Anyone who can blithely throw together a joint tortfeasor release in a malpractice or other complicated tort claim without reading the case law 10 times is either an absolute expert on these releases or suffers from an extreme case of irrational confidence. Usually, in my experience, it is the latter.
The job of the Maryland appellate courts in dealing with this unavoidably complicated maze is to give Maryland attorneys clear and concise rules in navigating the path. Given a chance to do this in Mercy Medical Center v. Julian, the court took what I think – and more important the dissent thought – is a different path that might lead to more confusion or, maybe better put, lack of trust that the settling parties know the ramification of the settlement. If I’m right about this, it will have a chilling effect on parties setting in a case with multiple defendants.
This case involved a lawsuit alleging that medical malpractice caused cerebral palsy and the ultimate the death of a child. Just awful. (I wanted to throw up a picture with this post but I could not think of one even remotely appropriate.) Plaintiffs and Mercy Hospital settled out before trial. The release – called in Maryland a “Swigert Release” – with Mercy provided for a pro rata reduction of any judgment against doctor defendant if Mercy was found to be a joint tortfeasor.
Before trial, the doctor’s attorney sought and received production of the release with Mercy. The doctor did not cross-claim, third party, or otherwise make any effort to have a determination made as to whether Mercy was liable. The jury hit the doctor with an $8,000,000 verdict, reduced to just under $2.2 million by the cap on non-economic damages.
So who pays what? Shockingly, a disagreement ensued so everyone sued everyone again. The doctor sued Mercy for contribution. The plaintiffs – who just want their money – sue the doctor again, asking the court to rule that he is not entitled to contribution. The doctor, seeking a declaration that he was not entitled to contribution. The Maryland Court of Special Appeals lessened this train wreck a little by appropriately merging the two actions. The issue before the CSA was whether the doctor may pursue contribution against Mercy after it had settled with the plaintiffs when it did nothing to push the first jury to make the call as to whether Mercy is on the hook. The parties to the release – strange bedfellows of the plaintiffs and Mercy – argued that the doctor did not preserve his contribution rights as required by the Maryland Uniform Contribution Among Joint Tort-Feasors Act. So their release extinguished any right that the doctor had to seek contribution against Mercy because he did not join Mercy as a third-party defendant in the original action after it was dismissed as a party. The Court of Special Appeals found that there was “no Maryland statute, case law or rule that prohibited an independent contribution action under the circumstances of this case.”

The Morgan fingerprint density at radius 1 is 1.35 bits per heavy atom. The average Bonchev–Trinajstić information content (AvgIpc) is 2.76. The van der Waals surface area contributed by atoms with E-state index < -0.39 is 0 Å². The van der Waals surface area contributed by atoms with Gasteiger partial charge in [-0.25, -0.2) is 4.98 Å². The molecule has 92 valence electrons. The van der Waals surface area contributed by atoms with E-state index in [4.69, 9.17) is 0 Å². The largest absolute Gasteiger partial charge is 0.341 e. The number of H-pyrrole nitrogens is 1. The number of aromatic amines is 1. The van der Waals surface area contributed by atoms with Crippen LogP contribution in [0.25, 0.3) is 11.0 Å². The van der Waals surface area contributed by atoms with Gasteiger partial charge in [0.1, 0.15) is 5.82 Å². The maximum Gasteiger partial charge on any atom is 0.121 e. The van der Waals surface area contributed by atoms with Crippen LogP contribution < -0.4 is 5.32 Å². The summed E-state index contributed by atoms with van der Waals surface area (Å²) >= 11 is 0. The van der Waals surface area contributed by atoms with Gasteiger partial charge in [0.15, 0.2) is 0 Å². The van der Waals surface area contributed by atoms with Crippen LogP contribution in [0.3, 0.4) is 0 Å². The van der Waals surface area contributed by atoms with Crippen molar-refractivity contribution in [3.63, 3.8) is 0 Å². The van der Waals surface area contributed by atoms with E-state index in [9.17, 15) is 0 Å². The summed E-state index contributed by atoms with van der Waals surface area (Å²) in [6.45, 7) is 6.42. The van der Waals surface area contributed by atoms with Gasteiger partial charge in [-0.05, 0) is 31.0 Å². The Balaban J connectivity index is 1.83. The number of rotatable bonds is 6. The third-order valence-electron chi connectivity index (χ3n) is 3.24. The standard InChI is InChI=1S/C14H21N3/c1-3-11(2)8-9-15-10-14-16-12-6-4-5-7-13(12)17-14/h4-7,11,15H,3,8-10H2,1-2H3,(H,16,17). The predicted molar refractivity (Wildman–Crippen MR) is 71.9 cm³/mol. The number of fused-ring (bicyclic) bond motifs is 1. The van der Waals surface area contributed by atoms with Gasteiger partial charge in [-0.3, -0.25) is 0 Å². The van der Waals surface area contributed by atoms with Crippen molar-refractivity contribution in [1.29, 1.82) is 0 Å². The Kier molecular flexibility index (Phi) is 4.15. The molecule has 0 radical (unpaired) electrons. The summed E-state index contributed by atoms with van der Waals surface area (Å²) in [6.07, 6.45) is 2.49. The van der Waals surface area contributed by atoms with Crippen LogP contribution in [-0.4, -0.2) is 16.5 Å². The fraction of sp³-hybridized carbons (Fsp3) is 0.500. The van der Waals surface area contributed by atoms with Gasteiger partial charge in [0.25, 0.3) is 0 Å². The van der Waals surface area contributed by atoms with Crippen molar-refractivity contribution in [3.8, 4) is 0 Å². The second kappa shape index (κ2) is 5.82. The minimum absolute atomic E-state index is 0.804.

The Maryland “supreme court”, the Maryland Court of Appeals, somewhat vaguely agreed to this “Yeah, okay, under these facts” ruling.
The “dissent” – authored by Judge Robert N. McDonald and joined by Judges Glenn T. Harrell Jr, and Chief Judge Robert M. Bell – basically agreed with the majority opinion but wanted the court to make a real rule to avoid confusion and uncertainty for Maryland lawyers who want to settle again one defendant. Maryland law clearly encourages settlement and does not want squeamish defense lawyers and adjusters – who generally fear making a mistake that gets them in trouble more than they do a verdict – feeling that they can’t trust the settlements they are making.
No doubt the parties to medical malpractice and other tort litigation will accommodate their practices to whatever rule we ultimately adopt for the effect of particular types of releases under UCATA. It is important, nonetheless, that we make whatever rule we adopt clear so that they may make the accommodation.
It is sometimes not so important what rule is adopted as that some rule is clearly adopted.
I could not agree more. For added fun, McDonald uses some Judge Harrell-like phraseology to describe the problem:
For example, there is no moral imperative that directs the choice between requiring drivers to stay to the right side of the road or to stay to the left. But the choice must be clearly made.
If not, even the best engineered road will experience head-on collisions.
What is the way out of this mess? Well, the doctor could have just filed a third party claim. But malpractice defense lawyers hate this — they love the “all for one, one for all” strategy, even in a case where it drives their client off the cliff. Similarly, Mercy could have gotten an adjudication on the merits by filing a motion for summary judgment requiring the doctor to put up or shut-up in its claims. But for tactical or political reasons, that path was not explored in this case.
The reality is that I could make this post three times as long. But I think this is enough for one day of joint tortfeasor releases. You can read the full opinion here.